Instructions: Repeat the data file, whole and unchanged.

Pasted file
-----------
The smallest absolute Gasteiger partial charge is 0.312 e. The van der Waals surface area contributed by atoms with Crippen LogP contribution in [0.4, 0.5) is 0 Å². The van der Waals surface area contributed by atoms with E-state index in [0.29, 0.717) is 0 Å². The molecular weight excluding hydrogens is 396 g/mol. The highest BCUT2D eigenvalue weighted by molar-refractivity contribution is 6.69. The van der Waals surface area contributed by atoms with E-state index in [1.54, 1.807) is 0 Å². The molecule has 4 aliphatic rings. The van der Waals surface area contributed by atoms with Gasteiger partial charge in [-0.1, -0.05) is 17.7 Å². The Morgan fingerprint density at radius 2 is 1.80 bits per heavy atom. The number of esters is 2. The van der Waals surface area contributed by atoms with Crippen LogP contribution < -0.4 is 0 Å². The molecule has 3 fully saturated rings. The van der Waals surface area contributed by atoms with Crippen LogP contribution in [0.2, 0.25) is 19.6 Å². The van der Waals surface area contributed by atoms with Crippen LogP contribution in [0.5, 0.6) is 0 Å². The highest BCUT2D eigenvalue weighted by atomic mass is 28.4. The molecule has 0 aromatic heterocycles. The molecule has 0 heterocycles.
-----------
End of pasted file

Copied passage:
The smallest absolute Gasteiger partial charge is 0.312 e. The van der Waals surface area contributed by atoms with Crippen LogP contribution in [0.4, 0.5) is 0 Å². The van der Waals surface area contributed by atoms with E-state index in [0.29, 0.717) is 0 Å². The molecular weight excluding hydrogens is 396 g/mol. The highest BCUT2D eigenvalue weighted by molar-refractivity contribution is 6.69. The van der Waals surface area contributed by atoms with E-state index in [1.54, 1.807) is 0 Å². The molecule has 4 aliphatic rings. The van der Waals surface area contributed by atoms with Gasteiger partial charge in [-0.1, -0.05) is 17.7 Å². The Morgan fingerprint density at radius 2 is 1.80 bits per heavy atom. The number of esters is 2. The van der Waals surface area contributed by atoms with Crippen LogP contribution < -0.4 is 0 Å². The molecule has 3 fully saturated rings. The van der Waals surface area contributed by atoms with Crippen LogP contribution in [0.2, 0.25) is 19.6 Å². The van der Waals surface area contributed by atoms with Crippen LogP contribution in [0.5, 0.6) is 0 Å². The highest BCUT2D eigenvalue weighted by atomic mass is 28.4. The molecule has 0 aromatic heterocycles. The molecule has 0 heterocycles.